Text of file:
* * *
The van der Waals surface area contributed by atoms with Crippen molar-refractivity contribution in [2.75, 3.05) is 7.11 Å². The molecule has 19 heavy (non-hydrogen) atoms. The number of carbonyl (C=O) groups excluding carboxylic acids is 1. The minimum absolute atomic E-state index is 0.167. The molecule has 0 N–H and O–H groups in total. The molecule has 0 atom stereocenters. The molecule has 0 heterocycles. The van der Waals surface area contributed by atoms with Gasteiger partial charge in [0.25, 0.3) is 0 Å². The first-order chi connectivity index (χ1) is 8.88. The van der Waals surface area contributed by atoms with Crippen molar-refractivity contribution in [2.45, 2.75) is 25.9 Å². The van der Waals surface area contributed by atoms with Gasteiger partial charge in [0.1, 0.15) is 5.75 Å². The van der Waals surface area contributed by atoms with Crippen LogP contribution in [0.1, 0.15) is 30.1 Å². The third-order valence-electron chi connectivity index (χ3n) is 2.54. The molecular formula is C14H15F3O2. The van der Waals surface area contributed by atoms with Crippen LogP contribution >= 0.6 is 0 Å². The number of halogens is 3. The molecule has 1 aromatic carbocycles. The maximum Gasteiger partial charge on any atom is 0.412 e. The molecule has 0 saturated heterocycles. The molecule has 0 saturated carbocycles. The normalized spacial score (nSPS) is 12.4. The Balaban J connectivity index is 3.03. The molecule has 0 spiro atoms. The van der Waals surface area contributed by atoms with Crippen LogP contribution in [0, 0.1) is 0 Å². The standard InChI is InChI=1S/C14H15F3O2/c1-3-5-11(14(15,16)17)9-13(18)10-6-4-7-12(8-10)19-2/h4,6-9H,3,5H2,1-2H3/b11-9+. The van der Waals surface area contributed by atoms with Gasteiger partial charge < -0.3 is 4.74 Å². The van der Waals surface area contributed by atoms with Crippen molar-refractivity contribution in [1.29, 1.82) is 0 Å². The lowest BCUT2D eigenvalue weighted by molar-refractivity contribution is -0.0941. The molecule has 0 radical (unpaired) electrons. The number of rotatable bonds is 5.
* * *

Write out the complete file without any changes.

The van der Waals surface area contributed by atoms with Crippen molar-refractivity contribution in [2.75, 3.05) is 7.11 Å². The molecule has 19 heavy (non-hydrogen) atoms. The number of carbonyl (C=O) groups excluding carboxylic acids is 1. The minimum absolute atomic E-state index is 0.167. The molecule has 0 N–H and O–H groups in total. The molecule has 0 atom stereocenters. The molecule has 0 heterocycles. The van der Waals surface area contributed by atoms with Gasteiger partial charge in [0.25, 0.3) is 0 Å². The first-order chi connectivity index (χ1) is 8.88. The van der Waals surface area contributed by atoms with Crippen molar-refractivity contribution in [2.45, 2.75) is 25.9 Å². The van der Waals surface area contributed by atoms with Gasteiger partial charge in [0.1, 0.15) is 5.75 Å². The van der Waals surface area contributed by atoms with Crippen LogP contribution in [0.1, 0.15) is 30.1 Å². The third-order valence-electron chi connectivity index (χ3n) is 2.54. The molecular formula is C14H15F3O2. The van der Waals surface area contributed by atoms with Crippen LogP contribution >= 0.6 is 0 Å². The number of halogens is 3. The molecule has 1 aromatic carbocycles. The maximum Gasteiger partial charge on any atom is 0.412 e. The molecule has 0 saturated heterocycles. The molecule has 0 saturated carbocycles. The normalized spacial score (nSPS) is 12.4. The Balaban J connectivity index is 3.03. The molecule has 0 spiro atoms. The van der Waals surface area contributed by atoms with Crippen LogP contribution in [0, 0.1) is 0 Å². The standard InChI is InChI=1S/C14H15F3O2/c1-3-5-11(14(15,16)17)9-13(18)10-6-4-7-12(8-10)19-2/h4,6-9H,3,5H2,1-2H3/b11-9+. The van der Waals surface area contributed by atoms with Gasteiger partial charge < -0.3 is 4.74 Å². The van der Waals surface area contributed by atoms with Crippen molar-refractivity contribution in [1.29, 1.82) is 0 Å². The lowest BCUT2D eigenvalue weighted by molar-refractivity contribution is -0.0941. The molecule has 0 radical (unpaired) electrons. The number of rotatable bonds is 5.